The news that NASA is proceeding with the heavy lift Space Launch System has not exactly been met with universal praise. For example, space blogger Rand Simberg Saturday characterized any praise of the rocket on Saturday as, “nonsensical, engineering-illiterate.” Another space blogger, Stephen C. Smith, repeated his oft written criticism of the SLS as being underfunded and having no discernable purpose except to “exist.” However NASASpaceFlight.com reports that SpaceX, a commercial space company that is often praised by the same opponents of heavy lift rockets, is developing a big launcher of its own.
The SpaceX project is not the Falcon Heavy, a 53 ton to low Earth orbit launcher that is currently scheduled for a first launch in 2015. It is a more mysterious project dubbed by aerospace insiders as the BFR which stands for “Big Fracking Rocket.” It is part of Elon Musk’s ambition to not only establish a private Mars colony, but to retire on Mars himself.
There are few details about what the BFR will look like, except its first iteration will be powered by nine Raptor methane-liquid oxygen rocket engines with one million pounds of thrust each. That alone would be more powerful than the final version of the SLS, not due to come online until the scheduled NASA Mars expeditions in the 2030s. There is potential of adding two more cores to the BFR, making 27 raptor engines with an unimaginable capacity to throw payloads into space.
The purpose of the BFR would be to launch another concept SpaceX is working on called the Mars Colonial Transport, the details of which are sketchy but is said to be able to take 100 settlers to the Red Planet. This is the key for Musk’s ultimate ambition, behind what everything else, including SpaceX’s more commercial endeavors, is serving. Musk wants to do something that visionaries of dreamed of for many decades, to establish what Mars visionary Robert Zubrin called the “second branch of civilization” on Mars.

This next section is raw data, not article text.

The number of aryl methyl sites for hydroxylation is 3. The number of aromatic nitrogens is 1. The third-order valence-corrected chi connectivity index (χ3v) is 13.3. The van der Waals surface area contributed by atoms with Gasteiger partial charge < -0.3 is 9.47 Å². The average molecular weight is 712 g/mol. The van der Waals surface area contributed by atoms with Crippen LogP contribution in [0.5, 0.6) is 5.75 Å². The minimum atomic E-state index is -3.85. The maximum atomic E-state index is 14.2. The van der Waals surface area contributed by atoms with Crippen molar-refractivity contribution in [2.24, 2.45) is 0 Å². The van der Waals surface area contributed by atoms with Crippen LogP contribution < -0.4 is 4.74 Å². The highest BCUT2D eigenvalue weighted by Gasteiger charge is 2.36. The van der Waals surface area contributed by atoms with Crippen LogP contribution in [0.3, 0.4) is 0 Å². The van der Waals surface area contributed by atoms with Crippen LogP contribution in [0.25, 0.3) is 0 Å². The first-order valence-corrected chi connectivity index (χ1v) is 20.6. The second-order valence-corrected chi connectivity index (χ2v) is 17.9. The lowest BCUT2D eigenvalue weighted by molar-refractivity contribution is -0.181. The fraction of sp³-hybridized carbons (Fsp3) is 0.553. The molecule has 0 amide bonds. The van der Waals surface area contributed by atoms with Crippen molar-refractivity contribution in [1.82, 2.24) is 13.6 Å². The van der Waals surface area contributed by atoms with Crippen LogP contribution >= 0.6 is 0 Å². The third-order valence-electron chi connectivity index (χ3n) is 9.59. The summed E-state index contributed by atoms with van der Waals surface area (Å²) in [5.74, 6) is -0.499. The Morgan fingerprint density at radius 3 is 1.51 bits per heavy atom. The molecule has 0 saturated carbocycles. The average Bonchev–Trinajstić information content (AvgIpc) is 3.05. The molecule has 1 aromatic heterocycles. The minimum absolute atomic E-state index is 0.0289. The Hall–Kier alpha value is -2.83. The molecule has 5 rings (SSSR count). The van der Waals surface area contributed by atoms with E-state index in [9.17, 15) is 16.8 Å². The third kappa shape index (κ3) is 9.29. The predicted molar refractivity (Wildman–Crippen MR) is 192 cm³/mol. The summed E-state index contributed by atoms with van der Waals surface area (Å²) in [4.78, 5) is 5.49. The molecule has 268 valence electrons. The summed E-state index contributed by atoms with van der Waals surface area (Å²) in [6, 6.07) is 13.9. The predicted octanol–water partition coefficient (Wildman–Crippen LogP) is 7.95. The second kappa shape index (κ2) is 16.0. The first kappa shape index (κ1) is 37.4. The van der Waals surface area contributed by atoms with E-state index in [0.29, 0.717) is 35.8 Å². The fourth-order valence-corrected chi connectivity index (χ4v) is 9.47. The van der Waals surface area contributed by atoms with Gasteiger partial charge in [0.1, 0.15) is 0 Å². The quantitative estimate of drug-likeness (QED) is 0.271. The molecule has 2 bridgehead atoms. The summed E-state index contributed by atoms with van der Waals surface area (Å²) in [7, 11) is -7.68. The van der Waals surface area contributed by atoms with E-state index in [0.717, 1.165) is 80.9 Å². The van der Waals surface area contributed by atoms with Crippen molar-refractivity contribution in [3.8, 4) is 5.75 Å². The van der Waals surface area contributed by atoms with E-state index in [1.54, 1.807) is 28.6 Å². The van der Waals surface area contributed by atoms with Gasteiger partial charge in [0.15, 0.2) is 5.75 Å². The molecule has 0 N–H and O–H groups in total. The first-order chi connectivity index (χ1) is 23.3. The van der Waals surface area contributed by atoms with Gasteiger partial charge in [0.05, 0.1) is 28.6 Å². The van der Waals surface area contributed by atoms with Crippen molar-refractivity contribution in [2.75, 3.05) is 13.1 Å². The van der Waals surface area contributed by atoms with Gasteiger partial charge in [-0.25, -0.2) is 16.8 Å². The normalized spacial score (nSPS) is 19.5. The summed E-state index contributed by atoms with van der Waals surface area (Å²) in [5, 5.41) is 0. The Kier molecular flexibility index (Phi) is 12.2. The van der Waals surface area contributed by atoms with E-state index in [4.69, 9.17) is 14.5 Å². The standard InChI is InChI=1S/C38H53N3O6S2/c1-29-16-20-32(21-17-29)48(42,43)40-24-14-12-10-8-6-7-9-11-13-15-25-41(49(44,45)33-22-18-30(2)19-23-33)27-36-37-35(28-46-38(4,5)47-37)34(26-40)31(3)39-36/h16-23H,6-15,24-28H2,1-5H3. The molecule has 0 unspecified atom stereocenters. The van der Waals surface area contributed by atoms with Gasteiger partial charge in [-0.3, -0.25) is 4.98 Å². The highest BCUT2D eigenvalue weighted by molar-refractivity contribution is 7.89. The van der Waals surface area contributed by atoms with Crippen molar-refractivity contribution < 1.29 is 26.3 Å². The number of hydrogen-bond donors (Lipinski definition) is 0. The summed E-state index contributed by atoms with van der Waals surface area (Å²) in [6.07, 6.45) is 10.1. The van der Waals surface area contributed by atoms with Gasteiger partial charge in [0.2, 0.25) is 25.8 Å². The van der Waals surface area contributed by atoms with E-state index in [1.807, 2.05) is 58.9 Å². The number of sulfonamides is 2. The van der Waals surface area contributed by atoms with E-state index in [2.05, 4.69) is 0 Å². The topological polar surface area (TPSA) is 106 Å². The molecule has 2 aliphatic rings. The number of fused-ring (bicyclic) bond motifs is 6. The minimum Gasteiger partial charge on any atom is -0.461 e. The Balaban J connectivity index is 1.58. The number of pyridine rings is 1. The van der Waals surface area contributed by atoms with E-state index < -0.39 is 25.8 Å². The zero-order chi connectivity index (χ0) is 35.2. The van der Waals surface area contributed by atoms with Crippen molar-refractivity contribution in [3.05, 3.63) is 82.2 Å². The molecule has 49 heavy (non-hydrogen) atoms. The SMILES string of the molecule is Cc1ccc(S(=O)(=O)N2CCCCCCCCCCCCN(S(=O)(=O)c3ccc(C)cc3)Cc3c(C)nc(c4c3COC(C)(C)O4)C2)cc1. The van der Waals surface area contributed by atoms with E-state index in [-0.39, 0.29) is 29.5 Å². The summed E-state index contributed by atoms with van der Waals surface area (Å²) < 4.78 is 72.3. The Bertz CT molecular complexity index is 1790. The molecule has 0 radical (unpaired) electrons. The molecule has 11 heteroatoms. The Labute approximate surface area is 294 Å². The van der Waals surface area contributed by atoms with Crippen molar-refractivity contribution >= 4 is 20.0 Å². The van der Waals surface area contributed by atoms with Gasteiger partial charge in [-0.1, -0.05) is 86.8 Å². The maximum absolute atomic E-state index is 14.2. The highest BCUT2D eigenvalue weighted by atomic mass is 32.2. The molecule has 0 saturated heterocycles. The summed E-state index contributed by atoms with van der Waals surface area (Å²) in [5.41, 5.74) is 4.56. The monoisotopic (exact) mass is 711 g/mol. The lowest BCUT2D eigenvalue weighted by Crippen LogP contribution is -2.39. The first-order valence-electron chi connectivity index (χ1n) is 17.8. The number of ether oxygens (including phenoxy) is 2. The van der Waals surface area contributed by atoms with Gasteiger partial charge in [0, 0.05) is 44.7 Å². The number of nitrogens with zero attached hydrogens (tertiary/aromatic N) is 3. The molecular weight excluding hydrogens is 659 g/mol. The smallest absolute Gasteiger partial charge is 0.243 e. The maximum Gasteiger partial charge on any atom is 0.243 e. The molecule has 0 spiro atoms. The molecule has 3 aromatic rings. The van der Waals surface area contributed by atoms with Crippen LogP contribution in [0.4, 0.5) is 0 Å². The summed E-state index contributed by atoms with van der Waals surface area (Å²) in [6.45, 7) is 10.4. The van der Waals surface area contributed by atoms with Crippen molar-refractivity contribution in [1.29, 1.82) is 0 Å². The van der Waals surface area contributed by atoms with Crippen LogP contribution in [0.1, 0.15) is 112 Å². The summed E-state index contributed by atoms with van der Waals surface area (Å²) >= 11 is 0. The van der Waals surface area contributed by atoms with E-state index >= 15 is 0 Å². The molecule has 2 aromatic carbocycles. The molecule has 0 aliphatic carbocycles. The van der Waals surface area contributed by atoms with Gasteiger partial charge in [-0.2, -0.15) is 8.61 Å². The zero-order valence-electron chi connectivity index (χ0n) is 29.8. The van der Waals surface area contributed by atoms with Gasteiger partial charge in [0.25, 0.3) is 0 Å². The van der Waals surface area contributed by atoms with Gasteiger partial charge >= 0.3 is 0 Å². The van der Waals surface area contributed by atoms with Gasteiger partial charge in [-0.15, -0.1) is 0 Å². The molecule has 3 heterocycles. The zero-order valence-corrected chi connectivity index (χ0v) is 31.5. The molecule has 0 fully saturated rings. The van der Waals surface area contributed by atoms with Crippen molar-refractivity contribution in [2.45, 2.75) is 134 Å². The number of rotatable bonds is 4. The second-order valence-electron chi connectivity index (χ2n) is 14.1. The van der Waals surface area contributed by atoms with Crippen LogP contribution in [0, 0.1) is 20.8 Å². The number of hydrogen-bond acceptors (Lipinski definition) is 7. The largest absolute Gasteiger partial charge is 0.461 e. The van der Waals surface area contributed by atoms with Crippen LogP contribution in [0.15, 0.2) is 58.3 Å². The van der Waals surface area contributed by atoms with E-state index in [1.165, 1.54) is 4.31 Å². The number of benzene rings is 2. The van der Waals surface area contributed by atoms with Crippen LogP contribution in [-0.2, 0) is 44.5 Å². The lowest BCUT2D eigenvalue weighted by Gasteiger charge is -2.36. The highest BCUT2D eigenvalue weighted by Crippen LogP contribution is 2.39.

If and when the BFR comes out of the concept stage and work begins on it in earnest, a number of practical questions will need to be answered. Not the least of which is the matter of where could such a monster be launched without creating destruction over a wide area? Perhaps on an isolated island or offshore platform in the middle of the ocean.
The politics of a privately built super heavy lifter would be interesting as well. Part of the reason that some criticize the Space Launch System is they harbor the belief that heavy lift is not needed for space exploration, that commercial launch vehicles using fuel depots can do better and cheaper. But SpaceX is considered one of the cool kids in the aerospace world. Will its heavy lift rocket, which will eventually make both the SLS and the Saturn V seem puny by comparison, come into the same kind of vitriol? That remains to be seen.